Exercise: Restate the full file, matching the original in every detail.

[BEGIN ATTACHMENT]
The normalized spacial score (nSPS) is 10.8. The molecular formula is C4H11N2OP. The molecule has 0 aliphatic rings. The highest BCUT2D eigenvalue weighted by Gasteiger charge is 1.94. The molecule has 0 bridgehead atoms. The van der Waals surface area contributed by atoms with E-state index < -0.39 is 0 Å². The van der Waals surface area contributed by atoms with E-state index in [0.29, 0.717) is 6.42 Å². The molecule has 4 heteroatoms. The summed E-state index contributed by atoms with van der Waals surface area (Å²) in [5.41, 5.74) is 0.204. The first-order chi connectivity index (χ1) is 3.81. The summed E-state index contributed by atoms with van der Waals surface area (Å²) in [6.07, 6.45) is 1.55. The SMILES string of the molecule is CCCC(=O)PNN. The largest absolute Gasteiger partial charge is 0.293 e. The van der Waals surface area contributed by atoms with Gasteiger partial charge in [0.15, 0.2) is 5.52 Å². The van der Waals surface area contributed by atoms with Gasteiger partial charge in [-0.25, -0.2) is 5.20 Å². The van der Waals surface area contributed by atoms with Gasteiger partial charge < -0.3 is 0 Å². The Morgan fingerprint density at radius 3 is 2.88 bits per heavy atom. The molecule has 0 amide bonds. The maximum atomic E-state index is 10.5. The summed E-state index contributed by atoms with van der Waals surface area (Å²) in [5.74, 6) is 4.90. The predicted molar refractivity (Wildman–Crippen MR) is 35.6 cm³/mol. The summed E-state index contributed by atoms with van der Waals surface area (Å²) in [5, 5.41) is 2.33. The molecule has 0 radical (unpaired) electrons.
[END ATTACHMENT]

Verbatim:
The normalized spacial score (nSPS) is 10.8. The molecular formula is C4H11N2OP. The molecule has 0 aliphatic rings. The highest BCUT2D eigenvalue weighted by Gasteiger charge is 1.94. The molecule has 0 bridgehead atoms. The van der Waals surface area contributed by atoms with E-state index < -0.39 is 0 Å². The van der Waals surface area contributed by atoms with E-state index in [0.29, 0.717) is 6.42 Å². The molecule has 4 heteroatoms. The summed E-state index contributed by atoms with van der Waals surface area (Å²) in [5.41, 5.74) is 0.204. The first-order chi connectivity index (χ1) is 3.81. The summed E-state index contributed by atoms with van der Waals surface area (Å²) in [6.07, 6.45) is 1.55. The SMILES string of the molecule is CCCC(=O)PNN. The largest absolute Gasteiger partial charge is 0.293 e. The van der Waals surface area contributed by atoms with Gasteiger partial charge in [0.15, 0.2) is 5.52 Å². The van der Waals surface area contributed by atoms with Gasteiger partial charge in [-0.25, -0.2) is 5.20 Å². The van der Waals surface area contributed by atoms with Gasteiger partial charge < -0.3 is 0 Å². The Morgan fingerprint density at radius 3 is 2.88 bits per heavy atom. The molecule has 0 amide bonds. The maximum atomic E-state index is 10.5. The summed E-state index contributed by atoms with van der Waals surface area (Å²) in [5.74, 6) is 4.90. The predicted molar refractivity (Wildman–Crippen MR) is 35.6 cm³/mol. The summed E-state index contributed by atoms with van der Waals surface area (Å²) in [5, 5.41) is 2.33. The molecule has 0 radical (unpaired) electrons.